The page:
Residents of a tower block in Glasgow, UK are to get a building wide Wi-Fi network as part of a new project to encourage digital participation.
It’s the first large-scale Scottish project of its kind and is believed to be among the first in Europe.
The trial project will see each of the 138 homes in the residential tower block offered a new tablet to connect to Wi-Fi access points throughout the building, linked back into the main BT network via a single fibre cable.
The digital inclusion project, which is backed by over £70,000 of funding from the Scottish Government, was launched by Cabinet Secretary for Culture and External Affairs Fiona Hyslop.
BT Scotland director Brendan Dick added: “The idea of giving tenants the ability to get online is one that many housing associations across the UK are considering, but here in Glasgow it is already a reality.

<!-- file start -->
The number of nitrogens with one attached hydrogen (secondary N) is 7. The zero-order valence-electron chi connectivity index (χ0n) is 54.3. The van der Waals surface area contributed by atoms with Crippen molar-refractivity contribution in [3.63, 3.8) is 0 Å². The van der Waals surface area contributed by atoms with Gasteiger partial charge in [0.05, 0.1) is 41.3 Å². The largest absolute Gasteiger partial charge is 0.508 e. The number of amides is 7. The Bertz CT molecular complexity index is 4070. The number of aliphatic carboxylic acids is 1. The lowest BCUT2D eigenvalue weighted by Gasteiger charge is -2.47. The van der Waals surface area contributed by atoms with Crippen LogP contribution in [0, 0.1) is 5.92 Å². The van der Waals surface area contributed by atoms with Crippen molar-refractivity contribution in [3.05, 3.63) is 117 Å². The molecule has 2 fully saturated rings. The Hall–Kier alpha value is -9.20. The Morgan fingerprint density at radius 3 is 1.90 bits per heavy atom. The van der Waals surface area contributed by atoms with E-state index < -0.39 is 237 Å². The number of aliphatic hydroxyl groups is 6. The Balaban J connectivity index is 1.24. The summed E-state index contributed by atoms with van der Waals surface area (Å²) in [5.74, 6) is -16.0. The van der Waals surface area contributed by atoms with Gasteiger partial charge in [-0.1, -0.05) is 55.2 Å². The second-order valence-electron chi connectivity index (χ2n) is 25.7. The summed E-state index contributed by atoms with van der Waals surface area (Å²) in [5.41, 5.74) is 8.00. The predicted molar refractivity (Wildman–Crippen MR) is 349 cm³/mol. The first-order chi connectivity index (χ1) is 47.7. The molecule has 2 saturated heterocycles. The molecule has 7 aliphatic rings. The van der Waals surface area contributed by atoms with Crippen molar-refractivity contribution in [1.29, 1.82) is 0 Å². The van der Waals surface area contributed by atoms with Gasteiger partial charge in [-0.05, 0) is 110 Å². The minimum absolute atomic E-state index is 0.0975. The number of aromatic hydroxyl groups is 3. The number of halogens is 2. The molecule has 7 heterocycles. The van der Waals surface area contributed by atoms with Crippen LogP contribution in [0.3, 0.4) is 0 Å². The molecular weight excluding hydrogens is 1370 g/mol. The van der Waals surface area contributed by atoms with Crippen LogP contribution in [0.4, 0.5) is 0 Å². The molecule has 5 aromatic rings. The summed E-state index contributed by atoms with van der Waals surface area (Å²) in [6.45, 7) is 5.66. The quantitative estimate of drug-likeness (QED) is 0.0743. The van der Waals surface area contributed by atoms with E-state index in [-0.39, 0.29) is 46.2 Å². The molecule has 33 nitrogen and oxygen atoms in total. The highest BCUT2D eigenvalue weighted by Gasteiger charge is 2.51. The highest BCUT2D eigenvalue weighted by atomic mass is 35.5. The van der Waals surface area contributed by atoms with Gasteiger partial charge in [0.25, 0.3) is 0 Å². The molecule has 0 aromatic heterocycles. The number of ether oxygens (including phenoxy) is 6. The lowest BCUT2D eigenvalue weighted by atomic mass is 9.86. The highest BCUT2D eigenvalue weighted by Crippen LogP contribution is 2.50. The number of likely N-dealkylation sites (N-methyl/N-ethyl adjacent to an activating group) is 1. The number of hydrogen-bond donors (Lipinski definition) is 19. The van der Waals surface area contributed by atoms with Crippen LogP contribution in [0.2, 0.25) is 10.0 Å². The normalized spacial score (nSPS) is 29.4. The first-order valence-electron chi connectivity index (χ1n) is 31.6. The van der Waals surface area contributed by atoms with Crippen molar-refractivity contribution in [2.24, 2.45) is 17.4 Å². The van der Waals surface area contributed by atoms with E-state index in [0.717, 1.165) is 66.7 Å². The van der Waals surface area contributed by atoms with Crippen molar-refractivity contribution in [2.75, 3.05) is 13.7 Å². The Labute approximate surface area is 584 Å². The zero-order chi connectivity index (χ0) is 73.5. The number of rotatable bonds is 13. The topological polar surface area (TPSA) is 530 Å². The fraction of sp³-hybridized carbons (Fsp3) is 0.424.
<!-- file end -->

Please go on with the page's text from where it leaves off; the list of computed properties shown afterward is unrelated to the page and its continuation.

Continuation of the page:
“The exciting thing for us is that the system we’ve developed in Glasgow is both simple and cost effective, working out at a cost to GHA of around £5 per tenant a month for this study. If the trial is a success, it could be replicated by housing associations UK-wide.
Once the technology is in place, the system can be used to access services in areas such as telecare, telehealth and smart-metering, as well as the online welfare reforms which are on the horizon.
The Kirkton Avenue trial follows a pilot project in Pollok, in Glasgow’s South Side, where 12 families in three GHA blocks of low-rise flats were provided with online access to see how broadband improves their quality of life.
Glasgow as a whole has a low level of broadband take-up – with only 50 per cent of Glaswegians online compared to 80 per cent in the whole of the UK.